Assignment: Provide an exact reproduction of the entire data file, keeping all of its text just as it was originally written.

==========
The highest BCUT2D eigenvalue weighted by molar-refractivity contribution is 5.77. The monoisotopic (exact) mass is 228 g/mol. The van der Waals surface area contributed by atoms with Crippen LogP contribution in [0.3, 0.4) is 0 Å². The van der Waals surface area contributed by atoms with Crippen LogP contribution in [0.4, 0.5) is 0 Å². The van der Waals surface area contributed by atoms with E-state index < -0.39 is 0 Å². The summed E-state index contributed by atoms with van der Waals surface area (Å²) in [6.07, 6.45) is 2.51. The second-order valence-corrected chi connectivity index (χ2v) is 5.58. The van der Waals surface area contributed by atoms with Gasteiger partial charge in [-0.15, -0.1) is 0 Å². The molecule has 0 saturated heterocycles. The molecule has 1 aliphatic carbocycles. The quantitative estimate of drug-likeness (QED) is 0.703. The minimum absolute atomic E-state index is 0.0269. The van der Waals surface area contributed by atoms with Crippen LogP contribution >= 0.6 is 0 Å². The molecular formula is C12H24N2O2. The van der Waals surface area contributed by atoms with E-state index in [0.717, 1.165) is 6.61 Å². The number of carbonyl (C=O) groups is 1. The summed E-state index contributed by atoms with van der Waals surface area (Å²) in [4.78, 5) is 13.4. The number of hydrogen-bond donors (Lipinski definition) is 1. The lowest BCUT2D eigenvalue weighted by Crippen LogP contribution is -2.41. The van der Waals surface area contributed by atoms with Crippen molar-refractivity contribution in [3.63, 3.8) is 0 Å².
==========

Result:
The highest BCUT2D eigenvalue weighted by molar-refractivity contribution is 5.77. The monoisotopic (exact) mass is 228 g/mol. The van der Waals surface area contributed by atoms with Crippen LogP contribution in [0.3, 0.4) is 0 Å². The van der Waals surface area contributed by atoms with Crippen LogP contribution in [0.4, 0.5) is 0 Å². The van der Waals surface area contributed by atoms with E-state index < -0.39 is 0 Å². The summed E-state index contributed by atoms with van der Waals surface area (Å²) in [6.07, 6.45) is 2.51. The second-order valence-corrected chi connectivity index (χ2v) is 5.58. The van der Waals surface area contributed by atoms with Gasteiger partial charge in [-0.15, -0.1) is 0 Å². The molecule has 0 saturated heterocycles. The molecule has 1 aliphatic carbocycles. The quantitative estimate of drug-likeness (QED) is 0.703. The minimum absolute atomic E-state index is 0.0269. The van der Waals surface area contributed by atoms with Crippen LogP contribution >= 0.6 is 0 Å². The molecular formula is C12H24N2O2. The van der Waals surface area contributed by atoms with E-state index in [0.717, 1.165) is 6.61 Å². The number of carbonyl (C=O) groups is 1. The summed E-state index contributed by atoms with van der Waals surface area (Å²) in [4.78, 5) is 13.4. The number of hydrogen-bond donors (Lipinski definition) is 1. The lowest BCUT2D eigenvalue weighted by Crippen LogP contribution is -2.41. The van der Waals surface area contributed by atoms with Crippen molar-refractivity contribution in [3.63, 3.8) is 0 Å².